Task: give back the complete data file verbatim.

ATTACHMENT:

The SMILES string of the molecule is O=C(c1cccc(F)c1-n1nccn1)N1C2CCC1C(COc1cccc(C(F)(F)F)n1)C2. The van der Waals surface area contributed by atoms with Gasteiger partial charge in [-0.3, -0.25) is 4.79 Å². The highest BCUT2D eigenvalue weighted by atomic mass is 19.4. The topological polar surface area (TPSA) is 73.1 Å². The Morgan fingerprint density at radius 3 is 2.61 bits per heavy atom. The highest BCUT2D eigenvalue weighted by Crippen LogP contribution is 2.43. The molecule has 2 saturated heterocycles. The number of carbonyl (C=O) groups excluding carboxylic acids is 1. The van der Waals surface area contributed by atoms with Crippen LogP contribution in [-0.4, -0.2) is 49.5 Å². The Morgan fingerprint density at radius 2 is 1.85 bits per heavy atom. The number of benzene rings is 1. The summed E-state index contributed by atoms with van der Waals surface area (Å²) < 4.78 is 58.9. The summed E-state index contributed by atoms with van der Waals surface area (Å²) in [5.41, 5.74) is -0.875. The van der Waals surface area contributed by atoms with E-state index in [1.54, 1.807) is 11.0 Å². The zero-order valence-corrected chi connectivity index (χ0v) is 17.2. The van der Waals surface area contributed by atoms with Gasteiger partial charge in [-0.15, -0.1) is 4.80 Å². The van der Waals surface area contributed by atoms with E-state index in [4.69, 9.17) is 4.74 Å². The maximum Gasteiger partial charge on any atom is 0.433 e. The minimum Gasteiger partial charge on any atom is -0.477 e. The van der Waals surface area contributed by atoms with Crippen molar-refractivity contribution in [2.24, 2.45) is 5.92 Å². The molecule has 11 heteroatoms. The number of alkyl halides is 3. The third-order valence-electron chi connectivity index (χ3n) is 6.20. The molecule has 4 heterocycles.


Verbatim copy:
The SMILES string of the molecule is O=C(c1cccc(F)c1-n1nccn1)N1C2CCC1C(COc1cccc(C(F)(F)F)n1)C2. The van der Waals surface area contributed by atoms with Gasteiger partial charge in [-0.3, -0.25) is 4.79 Å². The highest BCUT2D eigenvalue weighted by atomic mass is 19.4. The topological polar surface area (TPSA) is 73.1 Å². The Morgan fingerprint density at radius 3 is 2.61 bits per heavy atom. The highest BCUT2D eigenvalue weighted by Crippen LogP contribution is 2.43. The molecule has 2 saturated heterocycles. The number of carbonyl (C=O) groups excluding carboxylic acids is 1. The van der Waals surface area contributed by atoms with Crippen LogP contribution in [-0.4, -0.2) is 49.5 Å². The Morgan fingerprint density at radius 2 is 1.85 bits per heavy atom. The number of benzene rings is 1. The summed E-state index contributed by atoms with van der Waals surface area (Å²) < 4.78 is 58.9. The summed E-state index contributed by atoms with van der Waals surface area (Å²) in [5.41, 5.74) is -0.875. The van der Waals surface area contributed by atoms with E-state index in [1.54, 1.807) is 11.0 Å². The zero-order valence-corrected chi connectivity index (χ0v) is 17.2. The van der Waals surface area contributed by atoms with Gasteiger partial charge in [-0.15, -0.1) is 4.80 Å². The van der Waals surface area contributed by atoms with E-state index in [4.69, 9.17) is 4.74 Å². The maximum Gasteiger partial charge on any atom is 0.433 e. The minimum Gasteiger partial charge on any atom is -0.477 e. The van der Waals surface area contributed by atoms with Crippen molar-refractivity contribution in [2.24, 2.45) is 5.92 Å². The molecule has 11 heteroatoms. The number of alkyl halides is 3. The third-order valence-electron chi connectivity index (χ3n) is 6.20. The molecule has 4 heterocycles.